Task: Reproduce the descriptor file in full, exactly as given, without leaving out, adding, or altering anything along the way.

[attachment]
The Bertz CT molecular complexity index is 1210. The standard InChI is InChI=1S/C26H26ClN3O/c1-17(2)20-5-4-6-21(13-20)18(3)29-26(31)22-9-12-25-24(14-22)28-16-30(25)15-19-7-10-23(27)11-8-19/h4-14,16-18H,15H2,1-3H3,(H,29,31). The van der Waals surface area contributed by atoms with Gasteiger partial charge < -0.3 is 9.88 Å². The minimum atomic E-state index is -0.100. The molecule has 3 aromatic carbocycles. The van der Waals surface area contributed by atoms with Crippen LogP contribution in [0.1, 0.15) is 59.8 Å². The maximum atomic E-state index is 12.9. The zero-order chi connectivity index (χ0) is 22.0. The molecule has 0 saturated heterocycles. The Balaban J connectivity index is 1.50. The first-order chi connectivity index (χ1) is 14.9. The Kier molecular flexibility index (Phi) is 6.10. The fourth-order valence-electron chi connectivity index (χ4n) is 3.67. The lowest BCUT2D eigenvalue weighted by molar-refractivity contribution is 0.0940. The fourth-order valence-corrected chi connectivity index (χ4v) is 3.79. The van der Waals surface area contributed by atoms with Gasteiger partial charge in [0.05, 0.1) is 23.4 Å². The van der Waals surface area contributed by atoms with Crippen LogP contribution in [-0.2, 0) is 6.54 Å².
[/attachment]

The Bertz CT molecular complexity index is 1210. The standard InChI is InChI=1S/C26H26ClN3O/c1-17(2)20-5-4-6-21(13-20)18(3)29-26(31)22-9-12-25-24(14-22)28-16-30(25)15-19-7-10-23(27)11-8-19/h4-14,16-18H,15H2,1-3H3,(H,29,31). The van der Waals surface area contributed by atoms with Gasteiger partial charge < -0.3 is 9.88 Å². The minimum atomic E-state index is -0.100. The molecule has 3 aromatic carbocycles. The van der Waals surface area contributed by atoms with Crippen LogP contribution in [0.1, 0.15) is 59.8 Å². The maximum atomic E-state index is 12.9. The zero-order chi connectivity index (χ0) is 22.0. The molecule has 0 saturated heterocycles. The Balaban J connectivity index is 1.50. The first-order chi connectivity index (χ1) is 14.9. The Kier molecular flexibility index (Phi) is 6.10. The fourth-order valence-electron chi connectivity index (χ4n) is 3.67. The lowest BCUT2D eigenvalue weighted by molar-refractivity contribution is 0.0940. The fourth-order valence-corrected chi connectivity index (χ4v) is 3.79. The van der Waals surface area contributed by atoms with Gasteiger partial charge in [0.05, 0.1) is 23.4 Å². The van der Waals surface area contributed by atoms with Crippen LogP contribution in [-0.2, 0) is 6.54 Å².